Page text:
Density Functional Theory A Personal View

Robert O. Jones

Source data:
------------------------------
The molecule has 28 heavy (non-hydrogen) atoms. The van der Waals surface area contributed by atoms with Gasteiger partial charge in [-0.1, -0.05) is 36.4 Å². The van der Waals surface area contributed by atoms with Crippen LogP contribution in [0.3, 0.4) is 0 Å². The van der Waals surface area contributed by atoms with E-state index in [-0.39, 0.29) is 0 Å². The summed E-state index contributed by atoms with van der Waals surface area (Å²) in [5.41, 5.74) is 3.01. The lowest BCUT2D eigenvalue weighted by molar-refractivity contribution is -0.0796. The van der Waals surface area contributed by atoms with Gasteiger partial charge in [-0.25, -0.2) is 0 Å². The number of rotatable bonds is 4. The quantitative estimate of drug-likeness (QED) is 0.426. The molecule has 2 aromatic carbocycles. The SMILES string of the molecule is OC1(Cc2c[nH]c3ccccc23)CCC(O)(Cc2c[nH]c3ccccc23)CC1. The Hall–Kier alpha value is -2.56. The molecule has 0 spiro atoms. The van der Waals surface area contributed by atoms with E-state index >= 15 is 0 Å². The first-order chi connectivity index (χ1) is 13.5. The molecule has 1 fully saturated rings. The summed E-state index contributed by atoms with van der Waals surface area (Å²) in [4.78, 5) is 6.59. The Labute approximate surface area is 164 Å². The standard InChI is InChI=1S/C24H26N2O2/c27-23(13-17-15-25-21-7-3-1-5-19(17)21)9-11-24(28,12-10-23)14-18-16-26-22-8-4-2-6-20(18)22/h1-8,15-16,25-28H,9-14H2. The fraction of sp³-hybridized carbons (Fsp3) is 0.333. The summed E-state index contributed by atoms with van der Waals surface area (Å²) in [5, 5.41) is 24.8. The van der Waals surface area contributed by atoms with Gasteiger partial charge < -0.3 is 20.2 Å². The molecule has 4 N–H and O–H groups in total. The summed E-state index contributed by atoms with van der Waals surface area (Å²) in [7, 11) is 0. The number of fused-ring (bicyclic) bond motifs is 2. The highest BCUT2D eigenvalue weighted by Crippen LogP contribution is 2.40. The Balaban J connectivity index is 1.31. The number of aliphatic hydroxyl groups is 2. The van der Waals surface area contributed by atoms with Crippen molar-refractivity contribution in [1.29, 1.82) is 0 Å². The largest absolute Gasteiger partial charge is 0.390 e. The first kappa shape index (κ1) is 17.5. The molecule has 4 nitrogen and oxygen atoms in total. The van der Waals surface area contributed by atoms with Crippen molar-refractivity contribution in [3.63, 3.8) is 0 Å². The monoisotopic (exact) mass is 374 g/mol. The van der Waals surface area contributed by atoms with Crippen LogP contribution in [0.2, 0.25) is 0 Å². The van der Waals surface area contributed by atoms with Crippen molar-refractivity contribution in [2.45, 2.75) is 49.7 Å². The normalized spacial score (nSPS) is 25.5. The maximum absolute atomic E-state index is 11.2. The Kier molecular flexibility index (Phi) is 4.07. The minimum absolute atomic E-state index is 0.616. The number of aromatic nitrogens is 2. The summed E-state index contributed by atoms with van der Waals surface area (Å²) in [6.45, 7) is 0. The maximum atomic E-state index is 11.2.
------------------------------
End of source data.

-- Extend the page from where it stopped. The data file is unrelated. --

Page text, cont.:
Abstract A practical definition of "strongly correlated" systems covers those that cannot be described well by density functional (DF) theory. DF theory has become an indispensable part of computational condensed matter physics and chemistry, but its origins go back to the early years of quantum mechanics in the late 1920s, and this chapter is devoted to a historical view of its development. Thomas and Fermi recognized the electron density as a basic variable, and Dirac showed already in 1930 that the state of an atom is completely determined by its density; it is not necessary to specify the wave function. We follow the development of these ideas in the following decades to the single-particle equations of Kohn and Sham in 1965. Many details of the history are not well known, even to specialists in the field. The single application discussed is the Be2, which was perhaps the first unexpected DF prediction on small molecules that proved to be correct.

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